Recently, I ran across a short blurb in a magazine about cute-looking strawberry foam rollers. The shape of the foam is supposed to hold the hair without any pins or other hardware, so they sounded ideal to sleep in. So I found a cheap version on Amazon. Unfortunately, like many other products, they did not allow my hair to dry completely, some of them fell out, they were hard to put in without getting tangles, and ultimately weren't worth the bother.

Hot rollers

These were my last-ditch effort. They seemed less labor-intensive than using a curling iron, and since they can be kept in until they cool, my curls would be less likely to fall flat immediately after removing the heat. Since they only need to stay in a short time, they should be less prone to mess and falling out than overnight curling methods. However, they proved to be no more effective and only slightly less time-consuming than the curling iron. The first time I tried them, my hair came down into a gorgeous wave that almost, for a second, gave me hope. And then I dared to try and brush them. Instant curl collapse.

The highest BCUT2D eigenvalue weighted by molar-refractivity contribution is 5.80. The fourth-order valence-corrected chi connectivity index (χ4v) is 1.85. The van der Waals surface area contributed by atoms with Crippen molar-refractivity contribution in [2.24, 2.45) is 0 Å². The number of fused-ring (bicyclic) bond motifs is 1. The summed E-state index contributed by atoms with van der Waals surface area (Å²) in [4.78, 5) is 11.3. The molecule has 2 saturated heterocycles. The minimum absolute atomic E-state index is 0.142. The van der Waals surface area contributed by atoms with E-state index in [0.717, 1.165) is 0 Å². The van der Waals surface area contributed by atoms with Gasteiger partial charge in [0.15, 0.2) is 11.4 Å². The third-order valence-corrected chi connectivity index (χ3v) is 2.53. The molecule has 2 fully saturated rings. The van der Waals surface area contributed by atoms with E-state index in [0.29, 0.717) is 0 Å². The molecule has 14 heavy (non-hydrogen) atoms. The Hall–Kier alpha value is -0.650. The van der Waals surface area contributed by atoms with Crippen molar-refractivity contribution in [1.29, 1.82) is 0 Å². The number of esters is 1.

Over the past 3 days, I've tried different ways of using the hot rollers, hoping for a better result. Smaller strands of hair so that they heat faster, smaller rollers so the curl is tighter. Last time I even put in mousse before curling and sprayed the dickens out of my hair before taking the rollers out, and got an even more feeble curl than the first time!

Giving Up

At this point, I think I've tried every hair curling method there is, and the only thing left for me to do is wallow in my defeat. Maybe wallow in nostalgia over the turn of the millennium, when pin-straight hair was all the rage. But, somehow, I just can't stop! I'm probably going to put my hair up in some kind of curling tool tonight, and hope against hope for a miracle. Or maybe for some kind and compassionate reader to tell me what I'm doing wrong! Any takers? Anyone?

1 comment:

  1. I found you through Refashion Co-Op, and I love your sense of humour and writing style.

    I think you are on the right track with putting some mousse in your hair and using hot rollers - just don't brush the curls. Take the rollers out after the suggested time, let the curls cool completely, and then gently run your fingers through them. At least, that's what I've read. I'm not personally qualified to comment because - despite wanting straight hair ALL my life, mine's wavy :))